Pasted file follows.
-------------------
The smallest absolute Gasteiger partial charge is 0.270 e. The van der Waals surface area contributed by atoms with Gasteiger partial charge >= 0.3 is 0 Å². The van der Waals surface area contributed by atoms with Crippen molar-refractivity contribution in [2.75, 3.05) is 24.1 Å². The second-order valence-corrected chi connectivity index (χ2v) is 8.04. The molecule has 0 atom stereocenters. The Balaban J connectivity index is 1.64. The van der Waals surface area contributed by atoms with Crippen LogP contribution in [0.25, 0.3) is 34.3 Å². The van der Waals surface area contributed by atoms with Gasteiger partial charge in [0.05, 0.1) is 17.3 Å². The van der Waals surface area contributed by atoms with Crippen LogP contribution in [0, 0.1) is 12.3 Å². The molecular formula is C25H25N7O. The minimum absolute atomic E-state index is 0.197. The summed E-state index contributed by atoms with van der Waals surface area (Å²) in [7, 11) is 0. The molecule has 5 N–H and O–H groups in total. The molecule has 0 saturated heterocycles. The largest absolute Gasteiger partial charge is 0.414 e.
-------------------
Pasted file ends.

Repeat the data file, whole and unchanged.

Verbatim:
The smallest absolute Gasteiger partial charge is 0.270 e. The van der Waals surface area contributed by atoms with Gasteiger partial charge >= 0.3 is 0 Å². The van der Waals surface area contributed by atoms with Crippen molar-refractivity contribution in [2.75, 3.05) is 24.1 Å². The second-order valence-corrected chi connectivity index (χ2v) is 8.04. The molecule has 0 atom stereocenters. The Balaban J connectivity index is 1.64. The van der Waals surface area contributed by atoms with Crippen LogP contribution in [0.25, 0.3) is 34.3 Å². The van der Waals surface area contributed by atoms with Gasteiger partial charge in [0.05, 0.1) is 17.3 Å². The van der Waals surface area contributed by atoms with Crippen LogP contribution in [0, 0.1) is 12.3 Å². The molecular formula is C25H25N7O. The minimum absolute atomic E-state index is 0.197. The summed E-state index contributed by atoms with van der Waals surface area (Å²) in [7, 11) is 0. The molecule has 5 N–H and O–H groups in total. The molecule has 0 saturated heterocycles. The largest absolute Gasteiger partial charge is 0.414 e.